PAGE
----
Engines and Instrument Panels (3 hr)

Most of this session was investigating where and how the various hoses go. We put the muffler in place for some ideas and then messed with the various hoses and plugs. One thing I learned is that socketless hoses are a pain to connect up, in fact unless you are Popeye himself I don’t think it can be done.

Short version of the day we took the engine back off, deburred the holes in the mount and safety wired the bolts (took a while for me to remember how to use the safety wire tool, and by a while I mean a YouTube video).

Engine mount safety tied

Then we put the engine back down and put the bolts back in, took quite a struggle to get the holes lined up. The bolts aren’t tightened because I want to use shorter ones than the supplied ones which are way too long, need two washers to get a suitable bite.

Just as we were done, Alan noted that we hadn’t loosened the banjo bolt underneath the engine so we had to take it up again and then put it back down, with similar struggle for the holes. When finally lined up and bolted, we removed the hoist in the hope that we wouldn’t need it any more.

Engine without a hoist

In messing with the oil cooler, there are three hoses that all go into a very small space and the space is made even smaller by the socketless connectors that stick out way too much. In the video they suggest using a banjo fitting instead and that’s what I plan to do, if I can determine what fittings to buy. The video says “any auto parts store” but now I realise that the video is Canadian, our local Napa may not have metric banjo bolts.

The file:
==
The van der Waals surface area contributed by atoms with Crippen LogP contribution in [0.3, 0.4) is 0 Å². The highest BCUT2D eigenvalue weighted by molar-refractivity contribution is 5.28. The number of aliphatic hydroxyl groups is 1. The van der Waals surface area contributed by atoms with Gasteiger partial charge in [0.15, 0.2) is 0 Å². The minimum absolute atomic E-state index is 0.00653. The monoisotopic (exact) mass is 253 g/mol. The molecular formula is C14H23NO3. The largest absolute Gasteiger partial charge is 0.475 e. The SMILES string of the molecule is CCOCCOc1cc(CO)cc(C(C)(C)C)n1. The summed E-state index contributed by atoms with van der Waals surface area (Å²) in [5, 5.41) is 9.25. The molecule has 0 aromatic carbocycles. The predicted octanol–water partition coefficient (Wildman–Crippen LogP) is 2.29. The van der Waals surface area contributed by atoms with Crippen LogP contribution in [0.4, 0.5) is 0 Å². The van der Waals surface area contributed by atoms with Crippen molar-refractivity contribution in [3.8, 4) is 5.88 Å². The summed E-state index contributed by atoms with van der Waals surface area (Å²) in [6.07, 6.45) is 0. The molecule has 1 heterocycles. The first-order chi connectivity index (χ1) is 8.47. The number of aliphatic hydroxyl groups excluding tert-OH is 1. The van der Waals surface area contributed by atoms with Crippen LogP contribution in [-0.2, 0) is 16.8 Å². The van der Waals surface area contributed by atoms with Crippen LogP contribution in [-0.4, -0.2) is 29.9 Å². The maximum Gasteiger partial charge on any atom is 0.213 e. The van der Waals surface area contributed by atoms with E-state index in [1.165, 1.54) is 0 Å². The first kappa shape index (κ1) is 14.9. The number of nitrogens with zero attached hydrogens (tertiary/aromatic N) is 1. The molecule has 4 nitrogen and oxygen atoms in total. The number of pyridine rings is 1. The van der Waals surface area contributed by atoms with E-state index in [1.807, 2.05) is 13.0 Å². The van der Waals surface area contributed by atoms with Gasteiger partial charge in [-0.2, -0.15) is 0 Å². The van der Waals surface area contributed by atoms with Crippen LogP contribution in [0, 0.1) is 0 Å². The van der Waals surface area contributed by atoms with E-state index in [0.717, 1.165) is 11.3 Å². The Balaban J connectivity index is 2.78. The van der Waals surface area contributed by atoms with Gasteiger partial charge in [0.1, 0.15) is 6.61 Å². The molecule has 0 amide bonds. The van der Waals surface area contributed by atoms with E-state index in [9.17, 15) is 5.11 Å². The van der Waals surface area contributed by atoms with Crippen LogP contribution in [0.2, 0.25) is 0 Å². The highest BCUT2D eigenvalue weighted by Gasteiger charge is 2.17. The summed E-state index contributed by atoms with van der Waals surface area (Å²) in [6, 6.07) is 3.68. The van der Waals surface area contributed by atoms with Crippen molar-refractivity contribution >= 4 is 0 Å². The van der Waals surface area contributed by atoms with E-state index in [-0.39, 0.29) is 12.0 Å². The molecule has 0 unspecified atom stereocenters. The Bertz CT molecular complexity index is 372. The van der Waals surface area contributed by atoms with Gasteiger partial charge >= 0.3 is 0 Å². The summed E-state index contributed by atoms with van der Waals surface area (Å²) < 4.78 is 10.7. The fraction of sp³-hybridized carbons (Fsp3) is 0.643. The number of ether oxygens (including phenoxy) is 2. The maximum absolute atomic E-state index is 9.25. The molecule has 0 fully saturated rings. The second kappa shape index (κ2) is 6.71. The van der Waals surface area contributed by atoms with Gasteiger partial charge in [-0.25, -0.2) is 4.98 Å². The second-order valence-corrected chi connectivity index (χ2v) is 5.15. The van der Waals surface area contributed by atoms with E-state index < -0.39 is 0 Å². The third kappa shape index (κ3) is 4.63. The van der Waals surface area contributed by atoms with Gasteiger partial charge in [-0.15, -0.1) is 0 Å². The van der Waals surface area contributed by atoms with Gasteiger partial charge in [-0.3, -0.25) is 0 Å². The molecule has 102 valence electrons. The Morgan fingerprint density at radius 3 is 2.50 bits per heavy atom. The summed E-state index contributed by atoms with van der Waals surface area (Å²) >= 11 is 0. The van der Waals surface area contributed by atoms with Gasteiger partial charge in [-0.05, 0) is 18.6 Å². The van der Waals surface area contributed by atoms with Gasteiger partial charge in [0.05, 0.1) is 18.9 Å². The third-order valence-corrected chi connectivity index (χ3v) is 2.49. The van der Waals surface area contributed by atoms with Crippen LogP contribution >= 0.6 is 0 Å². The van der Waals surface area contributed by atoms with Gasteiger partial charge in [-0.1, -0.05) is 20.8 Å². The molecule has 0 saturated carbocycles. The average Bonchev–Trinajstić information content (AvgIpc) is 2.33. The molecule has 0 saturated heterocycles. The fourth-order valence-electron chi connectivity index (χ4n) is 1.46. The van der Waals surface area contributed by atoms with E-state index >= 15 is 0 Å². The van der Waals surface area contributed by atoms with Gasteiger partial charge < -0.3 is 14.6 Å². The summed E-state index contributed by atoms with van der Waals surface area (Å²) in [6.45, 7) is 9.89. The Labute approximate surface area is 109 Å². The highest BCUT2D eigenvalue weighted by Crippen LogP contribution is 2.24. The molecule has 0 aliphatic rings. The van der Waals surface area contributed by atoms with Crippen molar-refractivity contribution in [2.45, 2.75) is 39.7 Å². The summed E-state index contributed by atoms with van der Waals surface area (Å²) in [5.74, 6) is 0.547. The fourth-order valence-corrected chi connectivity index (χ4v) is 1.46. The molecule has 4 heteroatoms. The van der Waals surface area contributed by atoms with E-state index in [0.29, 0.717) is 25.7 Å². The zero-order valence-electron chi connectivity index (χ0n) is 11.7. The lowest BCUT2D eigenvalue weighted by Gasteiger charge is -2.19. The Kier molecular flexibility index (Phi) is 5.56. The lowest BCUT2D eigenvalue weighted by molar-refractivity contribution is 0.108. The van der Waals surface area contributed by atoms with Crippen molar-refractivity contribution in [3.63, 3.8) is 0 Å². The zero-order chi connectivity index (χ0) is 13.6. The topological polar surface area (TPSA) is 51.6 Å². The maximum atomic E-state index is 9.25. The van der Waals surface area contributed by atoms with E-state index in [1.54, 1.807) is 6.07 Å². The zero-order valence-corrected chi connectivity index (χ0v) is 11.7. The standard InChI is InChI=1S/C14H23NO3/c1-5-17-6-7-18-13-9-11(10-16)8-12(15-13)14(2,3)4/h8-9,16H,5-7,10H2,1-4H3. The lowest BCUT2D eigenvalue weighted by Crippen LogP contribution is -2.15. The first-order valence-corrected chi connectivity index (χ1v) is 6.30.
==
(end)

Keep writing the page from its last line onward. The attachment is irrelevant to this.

On Sunday I took the panel and panel pieces to the hangar to see if I could do a trial fitting. For reasons unknown to me, it was a real struggle to get the panel clecoed back in place but eventually I got it. A couple of the panel holes needed enlarging, and it turns out I don’t have an ignition switch in the kit (presumably so I can choose the one I want) so it is missing from the picture. Also quite disappointed to find that some of the pieces didn’t come with screws – pretty bad when you pay big bucks and still have to supply your own hardware.

Anyway, here is badly lit picture of the panel inside the plane, with most everything in it.

Instrument Panel trial fit

I must say it is quite a thing of beauty, and when I sat inside and made airplane noises, the controls all seemed quite natural from where I was sat. Next up is planning the wiring layout and then actually doing it. Wish me luck.